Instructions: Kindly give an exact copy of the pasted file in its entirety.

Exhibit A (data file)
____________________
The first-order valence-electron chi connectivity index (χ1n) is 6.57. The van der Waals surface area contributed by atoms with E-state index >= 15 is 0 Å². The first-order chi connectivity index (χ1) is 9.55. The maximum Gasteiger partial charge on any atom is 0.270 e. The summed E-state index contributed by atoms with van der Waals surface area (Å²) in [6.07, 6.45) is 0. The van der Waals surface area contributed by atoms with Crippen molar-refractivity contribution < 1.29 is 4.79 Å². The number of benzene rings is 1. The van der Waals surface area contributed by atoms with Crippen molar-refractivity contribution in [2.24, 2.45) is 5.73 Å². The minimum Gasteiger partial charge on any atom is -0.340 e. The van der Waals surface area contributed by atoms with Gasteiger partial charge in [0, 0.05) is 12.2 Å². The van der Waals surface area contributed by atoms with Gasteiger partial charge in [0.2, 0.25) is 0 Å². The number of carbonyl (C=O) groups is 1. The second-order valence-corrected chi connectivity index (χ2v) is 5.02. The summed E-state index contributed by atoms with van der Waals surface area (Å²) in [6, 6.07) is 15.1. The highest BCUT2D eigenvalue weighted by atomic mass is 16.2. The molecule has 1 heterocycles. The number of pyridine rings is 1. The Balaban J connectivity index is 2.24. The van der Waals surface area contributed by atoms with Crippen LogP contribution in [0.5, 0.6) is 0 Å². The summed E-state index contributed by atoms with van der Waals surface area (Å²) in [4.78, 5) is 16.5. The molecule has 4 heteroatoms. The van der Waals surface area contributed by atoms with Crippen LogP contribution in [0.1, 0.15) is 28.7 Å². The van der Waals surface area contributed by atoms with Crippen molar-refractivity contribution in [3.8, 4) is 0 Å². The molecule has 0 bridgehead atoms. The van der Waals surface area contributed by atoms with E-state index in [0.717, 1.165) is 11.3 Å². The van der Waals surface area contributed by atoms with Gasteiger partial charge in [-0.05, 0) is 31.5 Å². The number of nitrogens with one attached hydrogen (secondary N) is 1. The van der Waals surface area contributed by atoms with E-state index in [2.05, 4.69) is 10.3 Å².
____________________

The first-order valence-electron chi connectivity index (χ1n) is 6.57. The van der Waals surface area contributed by atoms with E-state index >= 15 is 0 Å². The first-order chi connectivity index (χ1) is 9.55. The maximum Gasteiger partial charge on any atom is 0.270 e. The summed E-state index contributed by atoms with van der Waals surface area (Å²) in [6.07, 6.45) is 0. The van der Waals surface area contributed by atoms with Crippen molar-refractivity contribution < 1.29 is 4.79 Å². The number of benzene rings is 1. The van der Waals surface area contributed by atoms with Crippen molar-refractivity contribution in [2.24, 2.45) is 5.73 Å². The minimum Gasteiger partial charge on any atom is -0.340 e. The van der Waals surface area contributed by atoms with Gasteiger partial charge in [0, 0.05) is 12.2 Å². The van der Waals surface area contributed by atoms with Gasteiger partial charge in [0.2, 0.25) is 0 Å². The number of carbonyl (C=O) groups is 1. The second-order valence-corrected chi connectivity index (χ2v) is 5.02. The summed E-state index contributed by atoms with van der Waals surface area (Å²) in [6, 6.07) is 15.1. The highest BCUT2D eigenvalue weighted by atomic mass is 16.2. The molecule has 1 heterocycles. The number of pyridine rings is 1. The Balaban J connectivity index is 2.24. The van der Waals surface area contributed by atoms with Crippen LogP contribution in [0.5, 0.6) is 0 Å². The summed E-state index contributed by atoms with van der Waals surface area (Å²) in [4.78, 5) is 16.5. The molecule has 4 heteroatoms. The van der Waals surface area contributed by atoms with Crippen LogP contribution in [0.1, 0.15) is 28.7 Å². The van der Waals surface area contributed by atoms with Crippen molar-refractivity contribution in [3.8, 4) is 0 Å². The molecule has 0 bridgehead atoms. The van der Waals surface area contributed by atoms with E-state index in [0.717, 1.165) is 11.3 Å². The van der Waals surface area contributed by atoms with Gasteiger partial charge in [-0.05, 0) is 31.5 Å². The number of nitrogens with one attached hydrogen (secondary N) is 1. The van der Waals surface area contributed by atoms with E-state index in [2.05, 4.69) is 10.3 Å².